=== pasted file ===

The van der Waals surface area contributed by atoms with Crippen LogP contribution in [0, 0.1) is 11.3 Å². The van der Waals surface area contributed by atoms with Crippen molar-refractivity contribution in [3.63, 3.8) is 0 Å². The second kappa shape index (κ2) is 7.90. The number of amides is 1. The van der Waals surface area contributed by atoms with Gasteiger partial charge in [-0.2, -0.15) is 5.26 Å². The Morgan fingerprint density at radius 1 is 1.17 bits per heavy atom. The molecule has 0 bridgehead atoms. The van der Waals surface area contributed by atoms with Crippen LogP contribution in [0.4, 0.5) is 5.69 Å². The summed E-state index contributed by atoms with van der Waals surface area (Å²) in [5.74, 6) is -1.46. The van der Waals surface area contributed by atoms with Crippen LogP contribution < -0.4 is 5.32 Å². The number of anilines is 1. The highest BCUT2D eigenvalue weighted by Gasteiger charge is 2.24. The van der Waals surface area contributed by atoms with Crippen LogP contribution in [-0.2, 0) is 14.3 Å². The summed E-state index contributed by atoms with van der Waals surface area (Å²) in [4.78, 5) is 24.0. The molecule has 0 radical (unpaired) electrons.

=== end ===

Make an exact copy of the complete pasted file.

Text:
The van der Waals surface area contributed by atoms with Crippen LogP contribution in [0, 0.1) is 11.3 Å². The van der Waals surface area contributed by atoms with Crippen molar-refractivity contribution in [3.63, 3.8) is 0 Å². The second kappa shape index (κ2) is 7.90. The number of amides is 1. The van der Waals surface area contributed by atoms with Gasteiger partial charge in [-0.2, -0.15) is 5.26 Å². The Morgan fingerprint density at radius 1 is 1.17 bits per heavy atom. The molecule has 0 bridgehead atoms. The van der Waals surface area contributed by atoms with Crippen LogP contribution in [0.4, 0.5) is 5.69 Å². The summed E-state index contributed by atoms with van der Waals surface area (Å²) in [5.74, 6) is -1.46. The van der Waals surface area contributed by atoms with Crippen LogP contribution < -0.4 is 5.32 Å². The number of anilines is 1. The highest BCUT2D eigenvalue weighted by Gasteiger charge is 2.24. The van der Waals surface area contributed by atoms with Crippen LogP contribution in [-0.2, 0) is 14.3 Å². The summed E-state index contributed by atoms with van der Waals surface area (Å²) in [4.78, 5) is 24.0. The molecule has 0 radical (unpaired) electrons.